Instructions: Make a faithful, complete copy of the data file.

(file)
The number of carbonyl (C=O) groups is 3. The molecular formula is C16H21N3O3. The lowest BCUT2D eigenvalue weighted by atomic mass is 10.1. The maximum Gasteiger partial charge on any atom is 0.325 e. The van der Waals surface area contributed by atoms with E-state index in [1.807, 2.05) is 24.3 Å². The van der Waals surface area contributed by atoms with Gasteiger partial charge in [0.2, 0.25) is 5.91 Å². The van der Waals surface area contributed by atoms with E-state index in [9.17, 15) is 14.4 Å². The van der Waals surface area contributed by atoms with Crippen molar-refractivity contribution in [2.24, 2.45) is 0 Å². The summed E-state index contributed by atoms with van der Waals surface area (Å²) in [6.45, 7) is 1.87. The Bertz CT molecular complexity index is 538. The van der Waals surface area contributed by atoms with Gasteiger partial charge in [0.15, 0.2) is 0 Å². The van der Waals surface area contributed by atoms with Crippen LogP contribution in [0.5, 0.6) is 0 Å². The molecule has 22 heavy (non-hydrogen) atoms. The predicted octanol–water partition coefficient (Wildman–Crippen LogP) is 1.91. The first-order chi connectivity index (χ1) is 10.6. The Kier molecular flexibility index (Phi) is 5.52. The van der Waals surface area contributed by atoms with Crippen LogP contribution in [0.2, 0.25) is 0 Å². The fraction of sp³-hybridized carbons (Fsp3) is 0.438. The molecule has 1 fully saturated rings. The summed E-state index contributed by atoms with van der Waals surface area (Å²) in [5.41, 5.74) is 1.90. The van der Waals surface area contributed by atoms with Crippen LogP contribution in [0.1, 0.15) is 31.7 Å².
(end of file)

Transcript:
The number of carbonyl (C=O) groups is 3. The molecular formula is C16H21N3O3. The lowest BCUT2D eigenvalue weighted by atomic mass is 10.1. The maximum Gasteiger partial charge on any atom is 0.325 e. The van der Waals surface area contributed by atoms with E-state index in [1.807, 2.05) is 24.3 Å². The van der Waals surface area contributed by atoms with Gasteiger partial charge in [0.2, 0.25) is 5.91 Å². The van der Waals surface area contributed by atoms with E-state index in [9.17, 15) is 14.4 Å². The van der Waals surface area contributed by atoms with Crippen molar-refractivity contribution in [2.24, 2.45) is 0 Å². The summed E-state index contributed by atoms with van der Waals surface area (Å²) in [6.45, 7) is 1.87. The Bertz CT molecular complexity index is 538. The van der Waals surface area contributed by atoms with Gasteiger partial charge in [0.15, 0.2) is 0 Å². The van der Waals surface area contributed by atoms with Crippen LogP contribution in [0.5, 0.6) is 0 Å². The molecule has 22 heavy (non-hydrogen) atoms. The predicted octanol–water partition coefficient (Wildman–Crippen LogP) is 1.91. The first-order chi connectivity index (χ1) is 10.6. The Kier molecular flexibility index (Phi) is 5.52. The van der Waals surface area contributed by atoms with Crippen LogP contribution in [0.2, 0.25) is 0 Å². The fraction of sp³-hybridized carbons (Fsp3) is 0.438. The molecule has 1 fully saturated rings. The summed E-state index contributed by atoms with van der Waals surface area (Å²) in [5.41, 5.74) is 1.90. The van der Waals surface area contributed by atoms with Crippen LogP contribution in [0.1, 0.15) is 31.7 Å².